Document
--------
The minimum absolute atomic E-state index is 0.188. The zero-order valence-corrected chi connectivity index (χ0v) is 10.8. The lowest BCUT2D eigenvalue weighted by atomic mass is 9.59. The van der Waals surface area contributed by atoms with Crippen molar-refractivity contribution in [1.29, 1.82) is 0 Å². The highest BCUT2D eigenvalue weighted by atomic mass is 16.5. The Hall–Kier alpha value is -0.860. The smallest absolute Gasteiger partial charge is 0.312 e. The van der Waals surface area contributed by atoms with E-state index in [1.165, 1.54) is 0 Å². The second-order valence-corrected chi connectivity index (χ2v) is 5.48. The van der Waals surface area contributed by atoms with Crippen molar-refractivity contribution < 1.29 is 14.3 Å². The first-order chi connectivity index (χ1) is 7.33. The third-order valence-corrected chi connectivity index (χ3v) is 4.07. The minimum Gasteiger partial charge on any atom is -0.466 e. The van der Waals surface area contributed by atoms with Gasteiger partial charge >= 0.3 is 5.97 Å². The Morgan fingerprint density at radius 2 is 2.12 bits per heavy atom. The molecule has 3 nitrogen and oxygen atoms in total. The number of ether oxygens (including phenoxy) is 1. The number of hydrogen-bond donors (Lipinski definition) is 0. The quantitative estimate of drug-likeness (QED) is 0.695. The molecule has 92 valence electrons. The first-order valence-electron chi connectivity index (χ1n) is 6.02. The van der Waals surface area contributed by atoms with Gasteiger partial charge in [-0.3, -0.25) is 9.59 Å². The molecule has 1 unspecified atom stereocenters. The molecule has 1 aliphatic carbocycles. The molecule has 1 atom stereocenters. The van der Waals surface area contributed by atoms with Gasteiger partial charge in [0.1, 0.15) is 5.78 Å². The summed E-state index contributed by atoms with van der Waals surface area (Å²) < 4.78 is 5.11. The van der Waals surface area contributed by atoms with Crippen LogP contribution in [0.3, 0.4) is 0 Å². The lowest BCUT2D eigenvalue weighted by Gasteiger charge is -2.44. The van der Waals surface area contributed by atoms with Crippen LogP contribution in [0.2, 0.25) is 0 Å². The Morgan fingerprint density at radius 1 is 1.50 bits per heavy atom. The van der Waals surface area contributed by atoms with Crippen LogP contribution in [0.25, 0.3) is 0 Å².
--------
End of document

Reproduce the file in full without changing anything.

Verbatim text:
The minimum absolute atomic E-state index is 0.188. The zero-order valence-corrected chi connectivity index (χ0v) is 10.8. The lowest BCUT2D eigenvalue weighted by atomic mass is 9.59. The van der Waals surface area contributed by atoms with Crippen molar-refractivity contribution in [1.29, 1.82) is 0 Å². The highest BCUT2D eigenvalue weighted by atomic mass is 16.5. The Hall–Kier alpha value is -0.860. The smallest absolute Gasteiger partial charge is 0.312 e. The van der Waals surface area contributed by atoms with E-state index in [1.165, 1.54) is 0 Å². The second-order valence-corrected chi connectivity index (χ2v) is 5.48. The van der Waals surface area contributed by atoms with Crippen molar-refractivity contribution < 1.29 is 14.3 Å². The first-order chi connectivity index (χ1) is 7.33. The third-order valence-corrected chi connectivity index (χ3v) is 4.07. The minimum Gasteiger partial charge on any atom is -0.466 e. The van der Waals surface area contributed by atoms with Gasteiger partial charge >= 0.3 is 5.97 Å². The Morgan fingerprint density at radius 2 is 2.12 bits per heavy atom. The molecule has 3 nitrogen and oxygen atoms in total. The number of ether oxygens (including phenoxy) is 1. The number of hydrogen-bond donors (Lipinski definition) is 0. The quantitative estimate of drug-likeness (QED) is 0.695. The molecule has 92 valence electrons. The first-order valence-electron chi connectivity index (χ1n) is 6.02. The van der Waals surface area contributed by atoms with Gasteiger partial charge in [-0.3, -0.25) is 9.59 Å². The molecule has 1 unspecified atom stereocenters. The molecule has 1 aliphatic carbocycles. The molecule has 1 atom stereocenters. The van der Waals surface area contributed by atoms with Gasteiger partial charge in [0.1, 0.15) is 5.78 Å². The summed E-state index contributed by atoms with van der Waals surface area (Å²) < 4.78 is 5.11. The van der Waals surface area contributed by atoms with Crippen LogP contribution in [0.3, 0.4) is 0 Å². The lowest BCUT2D eigenvalue weighted by Gasteiger charge is -2.44. The van der Waals surface area contributed by atoms with Crippen LogP contribution in [0.2, 0.25) is 0 Å². The Morgan fingerprint density at radius 1 is 1.50 bits per heavy atom. The van der Waals surface area contributed by atoms with Crippen LogP contribution in [0.25, 0.3) is 0 Å².